Monday, March 23, 2015

Novela gráfica y Multiculturalidad




Ian Hage & Coroline Ayaka
Representing Multiculturalism in Comics and Graphic Novels
Routledge (Series: Routledge Research in Cultural and Media Studies), New York, 2015, 270 pp.
ISBN: 978113802515-8

Multiculturalism, and its representation, has long presented challenges for the medium of comics. This book presents a wide ranging survey of the ways in which comics have dealt with the diversity of creators and characters and the (lack of) visibility for characters who don’t conform to particular cultural stereotypes. Contributors engage with ethnicity and other cultural forms from Israel, Romania, North America, South Africa, Germany, Spain, U.S. Latino and Canada and consider the ways in which comics are able to represent multiculturalism through a focus on the formal elements of the medium. Discussion themes include education, countercultures, monstrosity, the quotidian, the notion of the "other", anthropomorphism, and colonialism. Taking a truly international perspective, the book brings into dialogue a broad range of comics traditions.


Contents
 
Introduction (Carolene Ayaka & Ian Hague)

Part I: Histories and Contexts

1. Corey K. Creekmur: Multiculturalism Meets the Counterculture: Racial Difference in Underground Comix
2. Ana Merino: The Impact of the Latino Identities on the Alternative Landscape of Comics: Thirty Years of Love and Rockets
3. Andy Mason: The Presidential Penis: A South African satirical scandal

Part II: Depicting Difference

4. Simon Grennan: Empowerment requires power: absence, equilibrium and the capacity to influence in comics representations of cultural difference
5. Mel Gibson: ‘We don’t need no steenkin’ badgers!’ Talbot’s Grandville, anthropomorphism and multiculturalism
6. Mihaela Precup: The Image of the Foreigner in Historical Romanian Comics under Ceauşescu’s Dictatorship

Part III: Monstrosity and Otherness

7. Sarah D. Harris: The Monster Within and Without: Spanish Comics, Monstrosity, Religion, and Alterity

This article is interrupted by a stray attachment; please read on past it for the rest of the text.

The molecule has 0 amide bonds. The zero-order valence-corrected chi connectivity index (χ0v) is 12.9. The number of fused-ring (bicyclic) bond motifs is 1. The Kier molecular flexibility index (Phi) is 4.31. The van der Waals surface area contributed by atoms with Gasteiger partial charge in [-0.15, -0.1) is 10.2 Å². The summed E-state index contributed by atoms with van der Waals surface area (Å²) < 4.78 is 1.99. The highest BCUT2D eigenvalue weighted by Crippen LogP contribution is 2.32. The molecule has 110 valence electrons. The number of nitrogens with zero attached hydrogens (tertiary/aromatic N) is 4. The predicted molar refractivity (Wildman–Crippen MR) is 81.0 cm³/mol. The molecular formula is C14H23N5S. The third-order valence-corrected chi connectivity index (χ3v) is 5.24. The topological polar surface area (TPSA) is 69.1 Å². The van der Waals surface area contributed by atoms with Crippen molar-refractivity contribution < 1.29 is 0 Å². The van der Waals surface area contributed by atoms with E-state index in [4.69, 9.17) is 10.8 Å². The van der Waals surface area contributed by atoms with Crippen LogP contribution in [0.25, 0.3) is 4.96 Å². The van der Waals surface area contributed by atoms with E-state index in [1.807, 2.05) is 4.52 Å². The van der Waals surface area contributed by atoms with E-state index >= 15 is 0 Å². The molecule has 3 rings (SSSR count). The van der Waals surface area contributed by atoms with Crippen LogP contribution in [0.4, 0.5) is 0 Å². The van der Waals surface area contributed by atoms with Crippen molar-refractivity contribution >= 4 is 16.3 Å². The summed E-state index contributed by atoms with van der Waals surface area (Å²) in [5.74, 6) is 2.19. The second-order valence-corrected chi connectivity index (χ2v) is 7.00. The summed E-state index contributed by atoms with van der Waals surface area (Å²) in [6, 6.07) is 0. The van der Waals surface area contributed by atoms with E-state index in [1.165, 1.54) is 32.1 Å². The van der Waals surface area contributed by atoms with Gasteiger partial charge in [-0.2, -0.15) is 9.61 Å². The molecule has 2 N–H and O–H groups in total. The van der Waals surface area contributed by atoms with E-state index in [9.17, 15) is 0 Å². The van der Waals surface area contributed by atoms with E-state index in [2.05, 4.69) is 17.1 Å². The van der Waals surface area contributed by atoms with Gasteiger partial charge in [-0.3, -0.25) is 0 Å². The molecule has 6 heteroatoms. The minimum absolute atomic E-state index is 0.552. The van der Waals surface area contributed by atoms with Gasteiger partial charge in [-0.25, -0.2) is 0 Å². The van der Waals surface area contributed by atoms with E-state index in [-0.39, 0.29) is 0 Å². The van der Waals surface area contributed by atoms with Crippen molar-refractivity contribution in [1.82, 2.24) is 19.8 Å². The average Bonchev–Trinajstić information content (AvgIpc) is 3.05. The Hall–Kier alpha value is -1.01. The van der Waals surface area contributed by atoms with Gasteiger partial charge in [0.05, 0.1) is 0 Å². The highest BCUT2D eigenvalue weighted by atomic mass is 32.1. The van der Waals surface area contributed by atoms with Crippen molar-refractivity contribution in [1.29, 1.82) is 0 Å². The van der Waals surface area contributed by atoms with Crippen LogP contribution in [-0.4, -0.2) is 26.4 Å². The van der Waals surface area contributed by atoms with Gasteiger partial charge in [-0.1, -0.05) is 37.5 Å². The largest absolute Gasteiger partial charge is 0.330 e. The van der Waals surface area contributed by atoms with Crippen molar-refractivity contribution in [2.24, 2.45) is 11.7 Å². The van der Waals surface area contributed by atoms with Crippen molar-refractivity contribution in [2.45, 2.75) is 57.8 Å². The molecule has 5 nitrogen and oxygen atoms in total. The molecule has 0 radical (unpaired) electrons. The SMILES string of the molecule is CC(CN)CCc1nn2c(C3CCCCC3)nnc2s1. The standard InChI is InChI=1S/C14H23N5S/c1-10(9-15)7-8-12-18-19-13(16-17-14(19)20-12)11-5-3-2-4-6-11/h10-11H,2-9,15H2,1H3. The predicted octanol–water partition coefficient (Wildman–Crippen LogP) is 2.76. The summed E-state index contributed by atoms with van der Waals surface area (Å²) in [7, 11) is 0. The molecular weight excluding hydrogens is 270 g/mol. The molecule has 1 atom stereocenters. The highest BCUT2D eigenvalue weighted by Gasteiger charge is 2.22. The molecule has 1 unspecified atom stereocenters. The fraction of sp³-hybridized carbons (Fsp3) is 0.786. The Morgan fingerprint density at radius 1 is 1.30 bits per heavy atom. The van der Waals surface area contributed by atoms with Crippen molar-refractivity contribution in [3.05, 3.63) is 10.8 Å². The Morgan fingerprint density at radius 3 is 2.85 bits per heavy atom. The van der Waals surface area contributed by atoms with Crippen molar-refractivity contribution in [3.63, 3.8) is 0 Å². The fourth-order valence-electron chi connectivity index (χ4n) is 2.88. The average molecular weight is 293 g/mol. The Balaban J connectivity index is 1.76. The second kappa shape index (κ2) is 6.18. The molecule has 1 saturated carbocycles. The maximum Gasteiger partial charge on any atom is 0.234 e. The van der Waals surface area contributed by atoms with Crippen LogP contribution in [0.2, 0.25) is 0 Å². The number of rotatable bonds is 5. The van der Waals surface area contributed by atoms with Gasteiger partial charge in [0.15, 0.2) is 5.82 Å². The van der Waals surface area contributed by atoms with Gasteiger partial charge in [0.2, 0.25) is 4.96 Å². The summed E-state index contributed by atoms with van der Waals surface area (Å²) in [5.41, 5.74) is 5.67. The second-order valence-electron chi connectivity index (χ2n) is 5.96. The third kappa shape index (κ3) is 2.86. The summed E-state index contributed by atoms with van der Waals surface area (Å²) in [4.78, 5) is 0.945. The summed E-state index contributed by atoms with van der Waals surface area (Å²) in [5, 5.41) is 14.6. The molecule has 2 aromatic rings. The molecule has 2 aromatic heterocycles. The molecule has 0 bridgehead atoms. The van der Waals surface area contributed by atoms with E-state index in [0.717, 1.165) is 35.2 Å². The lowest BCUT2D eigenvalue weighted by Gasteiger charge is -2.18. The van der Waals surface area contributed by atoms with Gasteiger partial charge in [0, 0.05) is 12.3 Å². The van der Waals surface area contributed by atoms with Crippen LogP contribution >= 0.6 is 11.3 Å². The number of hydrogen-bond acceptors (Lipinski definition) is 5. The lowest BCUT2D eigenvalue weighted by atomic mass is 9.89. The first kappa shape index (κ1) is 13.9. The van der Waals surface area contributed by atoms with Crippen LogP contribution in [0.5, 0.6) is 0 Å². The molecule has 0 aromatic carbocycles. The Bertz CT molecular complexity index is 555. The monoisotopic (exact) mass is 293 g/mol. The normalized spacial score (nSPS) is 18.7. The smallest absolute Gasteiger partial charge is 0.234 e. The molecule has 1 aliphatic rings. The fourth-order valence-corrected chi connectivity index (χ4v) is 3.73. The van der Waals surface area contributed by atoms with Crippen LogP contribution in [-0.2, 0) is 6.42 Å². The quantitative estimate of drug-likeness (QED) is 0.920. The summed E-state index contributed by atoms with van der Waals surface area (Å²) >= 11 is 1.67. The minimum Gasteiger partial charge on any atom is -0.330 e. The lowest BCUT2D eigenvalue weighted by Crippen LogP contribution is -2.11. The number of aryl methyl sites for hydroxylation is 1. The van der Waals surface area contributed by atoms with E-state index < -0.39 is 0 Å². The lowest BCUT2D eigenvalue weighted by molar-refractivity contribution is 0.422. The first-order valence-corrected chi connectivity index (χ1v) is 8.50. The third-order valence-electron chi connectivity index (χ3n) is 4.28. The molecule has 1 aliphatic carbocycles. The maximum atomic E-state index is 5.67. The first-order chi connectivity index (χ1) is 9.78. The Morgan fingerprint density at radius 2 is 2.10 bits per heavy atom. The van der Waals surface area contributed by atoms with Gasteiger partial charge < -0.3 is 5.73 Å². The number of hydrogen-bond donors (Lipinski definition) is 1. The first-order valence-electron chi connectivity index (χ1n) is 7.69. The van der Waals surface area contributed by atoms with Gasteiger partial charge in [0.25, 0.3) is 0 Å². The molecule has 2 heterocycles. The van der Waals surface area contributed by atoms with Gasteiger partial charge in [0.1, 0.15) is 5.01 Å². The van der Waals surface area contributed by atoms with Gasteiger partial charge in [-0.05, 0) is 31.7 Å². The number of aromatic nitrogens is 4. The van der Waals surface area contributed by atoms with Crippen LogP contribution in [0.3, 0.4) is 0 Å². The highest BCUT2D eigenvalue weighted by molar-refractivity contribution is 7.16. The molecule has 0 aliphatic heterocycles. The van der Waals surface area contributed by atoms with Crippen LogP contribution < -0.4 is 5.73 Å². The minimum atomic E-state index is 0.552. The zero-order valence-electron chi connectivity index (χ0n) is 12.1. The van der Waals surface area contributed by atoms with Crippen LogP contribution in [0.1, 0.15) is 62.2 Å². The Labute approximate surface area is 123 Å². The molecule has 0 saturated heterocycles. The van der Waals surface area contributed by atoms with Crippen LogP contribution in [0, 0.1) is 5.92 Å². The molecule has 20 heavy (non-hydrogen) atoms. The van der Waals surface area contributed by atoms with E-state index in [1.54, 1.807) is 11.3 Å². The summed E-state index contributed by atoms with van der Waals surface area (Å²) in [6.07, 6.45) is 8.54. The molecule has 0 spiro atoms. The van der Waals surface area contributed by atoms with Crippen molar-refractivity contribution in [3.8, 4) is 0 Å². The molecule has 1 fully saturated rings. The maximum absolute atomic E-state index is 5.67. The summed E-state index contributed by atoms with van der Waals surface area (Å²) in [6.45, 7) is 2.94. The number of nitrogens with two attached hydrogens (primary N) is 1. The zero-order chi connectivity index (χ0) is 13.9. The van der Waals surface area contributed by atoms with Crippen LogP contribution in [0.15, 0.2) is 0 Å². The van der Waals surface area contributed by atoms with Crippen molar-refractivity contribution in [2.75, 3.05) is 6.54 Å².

8. Ian Horton: Colonialist Heroes and Monstrous Others: Stereotype and Narrative Form in British Adventure Comic Books
9. Jacob Birken: Set Pieces. Is eclectic imagery in Manga “Othering” or practised Polyculturalism?

Part IV: Challenging Assumptions

10. Maria-Sabina Draga Alexandru: Narrative Exploration against Mentality Issues: Indirect Education for Multiculturalism in Tintin
11. Lily Glasner: Embracing Childish Perspective: Rutu Modan's A Royal Banquet With the Queen

Part V: Case Studies

12. Brenna Clarke Gray & Peter Wilkins: An Innocent at Home: Scott Pilgrim and its Canadian Multicultural Context
13. Dana Mihăilescu: The Lower East Side as a Site of Jewish American Women’s Changing Images in Leela Corman’s Unterzakhn
14. Emma Oki: Representations of Japanese Americans in Adrian Tomine's Shortcomings and Scenes from an Impending Marriage
15. Alex Link: Tulips and Roses in the Global Garden: Contesting Cultural Identity in Persepolis and Tekkonkinkreet

 
Carolene Ayaka has a doctorate in social policy from the University of Chichester. She did her MA in Gender studies and diversity at the University of Bradford. Her main area of interest is identity; how it is theorised and presented as well as its negotiations and diverseness (thus far having mainly focused on African female identity). Her interest in comics stems from her enjoyment of exploring how they are used to represent and translate people’s everyday lives and imagined lives.

Ian Hague is the director of Comics Forum (http://comicsforum.org), an academic organization that promotes the study of comics and related forms. He is the author of Comics and the Senses: A Multisensory Approach to Comics and Graphic Novels (Routledge 2014) as well as various articles and reviews, and he holds a PhD from the University of Chichester. He can be found online at www.ianhague.com and on Twitter@drianhague

No comments: